What is a Will?
A will is a written legal document that states your final wishes regarding the disposition of your estate, i.e., your property and assets at death. Everyone should have a will. If you die without a will, also known as “intestate,” state law will determine who gets your property. This often causes fighting among family members and can be costly.
According to a survey completed by the AARP, 2 out of 5 Americans over the age of 45 don’t have a will. Creating a will is one of the must important things you can do for your loved ones. Making sure your wishes are put onto paper will give you peace of mind that your possessions end up with the person you want. It allows you to stay in control over who gets your property and also saves your family time and, more importantly, money.
What is an Estate?
In simple terms, your estate is everything you own. This could be your residence, vacation home, stock, automobiles, jewelry, pictures, and the like. If it belongs to you then it is part of your estate.
What can you put in a will?
A will is the best way to control how your assets are handled when you die. You decide who gets your property instead of the law making the decision for you. A personal representative is named who will be in charge of manages the estate and makes distributions to your heirs, subject to certain limitations. In Florida, the personal representative must qualify under Florida law which generally means that the person has not been found guilty of committing a felony, is a resident of Florida, or if not a resident, related to you.
Trusts can be established in your will whereby a certain portion of your estate or all of the estate will be kept intact with income distributed or accumulated for the benefit of the stated trust beneficiaries. Minors can be cared for in this manner without the expense of a public guardianship and you can name a guardian for any minor children.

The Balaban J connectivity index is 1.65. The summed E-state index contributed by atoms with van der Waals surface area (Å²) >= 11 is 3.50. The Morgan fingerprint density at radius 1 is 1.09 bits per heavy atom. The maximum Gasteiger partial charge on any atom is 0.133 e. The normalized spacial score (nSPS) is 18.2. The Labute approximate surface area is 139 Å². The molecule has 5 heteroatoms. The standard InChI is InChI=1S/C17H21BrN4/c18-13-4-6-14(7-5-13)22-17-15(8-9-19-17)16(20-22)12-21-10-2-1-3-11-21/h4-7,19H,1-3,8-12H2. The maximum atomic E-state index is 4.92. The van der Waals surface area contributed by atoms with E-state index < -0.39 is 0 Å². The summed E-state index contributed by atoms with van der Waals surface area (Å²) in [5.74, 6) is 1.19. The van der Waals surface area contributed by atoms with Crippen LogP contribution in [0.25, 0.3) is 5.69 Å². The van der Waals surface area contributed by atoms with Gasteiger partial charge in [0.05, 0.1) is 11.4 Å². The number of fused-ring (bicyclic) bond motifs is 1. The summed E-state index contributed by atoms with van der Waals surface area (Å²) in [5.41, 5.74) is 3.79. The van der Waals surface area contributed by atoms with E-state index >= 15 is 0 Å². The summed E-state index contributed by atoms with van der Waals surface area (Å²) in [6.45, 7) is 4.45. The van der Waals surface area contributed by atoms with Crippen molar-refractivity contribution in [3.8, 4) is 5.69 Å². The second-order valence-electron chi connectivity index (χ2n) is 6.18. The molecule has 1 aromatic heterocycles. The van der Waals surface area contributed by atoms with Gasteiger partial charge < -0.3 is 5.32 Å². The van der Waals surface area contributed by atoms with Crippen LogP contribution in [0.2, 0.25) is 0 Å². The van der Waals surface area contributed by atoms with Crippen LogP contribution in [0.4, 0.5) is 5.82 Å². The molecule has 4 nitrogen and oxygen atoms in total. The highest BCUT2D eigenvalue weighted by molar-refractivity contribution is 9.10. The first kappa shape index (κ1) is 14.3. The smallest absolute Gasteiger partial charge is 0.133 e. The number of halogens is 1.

Real estate and other assets can be sold without court proceedings so long as the will provides and gifts can be made to charity. If the estate is taxable, then you decide who will bear the burden of the estate taxes, rather than the law.
What if you do not have a will?
If you die without a will, known as dying “intestate,” your property will be distributed according to law. The law is fixed and your property will pass according to the law, even if you told people something otherwise while you were living. In this case, a probate will be opened and a personal representative appointed by the court to administer the estate according to Florida law. This will likely increase costs to your loved ones and tie up assets that could have easily passed if you had a will.
How long is a will effective?
A will remains “good” until it is changed or revoked, so long as done in a manner provided by law. Your will may be changed as often as you like and should always be updated if you have a change in circumstances such as
The drafting of a will involves an extensive knowledge of the law and require years of professional experience. While there are free and cheap legal places where anyone can get a form, by consulting an